I ask because according to the latest data, there would seem to be an increasing number of working pirates around these days. The trouble is that they can be hard to spot as they do not tend to go for the Captain Jack look nor sport a long beard, come missing a leg or complete with a parrot. However, according to web security specialist ScanSafe, there has been a 55% increase in employees attempting to download illegal software and MP3s in the workplace over the last three months, so they are obviously out there and quite possibly in your office.

ScanSafe processes data for millions of employees across 100 countries to enable it to gain significant insight into the latest web traffic and malware trends, which is why this corporate piracy increase is so worrying. We all know that the death of piracy is about as likely as the death of porn, and the threat of major lawsuits have little real impact despite some well publicised success stories, but that doesn't mean it should just be accepted in the workplace.

"Employees mistakenly assume they can use the Internet at work in exactly the same way as they use it at home and this is potentially one of the reasons for this steady increase in illegal download attempts over recent months" said Spencer Parker, director of product management at ScanSafe who adds "inappropriate Internet use in the workplace can put the employer at risk for legal liabilities".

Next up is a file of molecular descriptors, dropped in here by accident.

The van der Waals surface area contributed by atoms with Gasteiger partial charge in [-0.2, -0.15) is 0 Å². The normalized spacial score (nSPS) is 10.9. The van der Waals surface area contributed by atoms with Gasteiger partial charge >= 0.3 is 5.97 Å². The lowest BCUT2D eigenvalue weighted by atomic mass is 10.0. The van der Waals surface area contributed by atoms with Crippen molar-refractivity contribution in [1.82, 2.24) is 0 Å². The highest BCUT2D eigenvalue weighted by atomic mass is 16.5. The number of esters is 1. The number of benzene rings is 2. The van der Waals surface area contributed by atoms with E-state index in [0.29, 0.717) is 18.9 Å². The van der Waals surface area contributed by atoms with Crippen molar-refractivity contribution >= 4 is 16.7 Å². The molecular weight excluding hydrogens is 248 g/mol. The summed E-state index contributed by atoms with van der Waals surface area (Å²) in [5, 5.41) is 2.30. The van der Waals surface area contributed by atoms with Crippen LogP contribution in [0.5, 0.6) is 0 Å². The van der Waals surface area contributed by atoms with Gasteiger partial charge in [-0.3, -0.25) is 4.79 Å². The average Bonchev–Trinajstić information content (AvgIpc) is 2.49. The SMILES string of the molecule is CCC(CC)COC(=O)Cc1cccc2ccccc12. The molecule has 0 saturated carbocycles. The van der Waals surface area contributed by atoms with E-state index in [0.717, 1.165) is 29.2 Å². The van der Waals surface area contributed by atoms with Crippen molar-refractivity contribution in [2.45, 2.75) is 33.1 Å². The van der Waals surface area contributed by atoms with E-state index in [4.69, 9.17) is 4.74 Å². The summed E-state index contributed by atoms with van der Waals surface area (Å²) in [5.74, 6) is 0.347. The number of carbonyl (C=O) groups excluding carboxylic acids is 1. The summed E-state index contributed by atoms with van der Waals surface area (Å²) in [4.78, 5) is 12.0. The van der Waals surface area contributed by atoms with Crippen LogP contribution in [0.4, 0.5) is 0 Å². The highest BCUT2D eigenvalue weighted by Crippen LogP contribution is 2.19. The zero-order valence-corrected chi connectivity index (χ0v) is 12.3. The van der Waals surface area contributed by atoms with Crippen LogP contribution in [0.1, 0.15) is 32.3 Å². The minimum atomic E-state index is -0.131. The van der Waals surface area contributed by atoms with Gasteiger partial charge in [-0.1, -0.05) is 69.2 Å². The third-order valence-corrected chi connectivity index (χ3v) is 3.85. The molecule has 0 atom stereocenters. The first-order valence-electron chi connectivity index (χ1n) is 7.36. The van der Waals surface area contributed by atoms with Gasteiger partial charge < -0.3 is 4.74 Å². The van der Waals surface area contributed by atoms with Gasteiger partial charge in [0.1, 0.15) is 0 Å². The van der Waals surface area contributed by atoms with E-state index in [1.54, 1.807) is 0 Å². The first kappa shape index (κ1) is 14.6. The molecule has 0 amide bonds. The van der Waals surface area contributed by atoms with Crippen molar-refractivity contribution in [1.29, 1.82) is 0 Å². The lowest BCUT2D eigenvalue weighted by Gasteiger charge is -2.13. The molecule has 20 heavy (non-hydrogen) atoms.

Indeed, an employer will often be held legally responsible for any wrongful acts committed by an employee in the course of their employment. That phrase, 'in the course of their employment' can be broadly interpreted to include those acts which are expressly forbidden by the employer by way of acceptable use policies and contracts of employment. The principle of vicarious liability will usually apply in such circumstances. That said, even if a lawsuit is unsuccessful, dealing with the process can be costly in terms of both time and money, not to mention the brand impact of any surrounding publicity the case generates.

Parker comments that "downloading illegal content is a double whammy for employers as not only does it put them at risk legally but it also puts the company network at risk of being infected with malware. A large majority of free illegal downloading websites are often riddled with malware".

Therefore, organisations are advised to formulate Internet usage policies and educate employees on the goals of these policies, including making clear the potential consequences of non-compliance. Employers must require staff to sign to acknowledge their understanding of acceptable Web use during working hours as a matter of urgency in the light of this new data.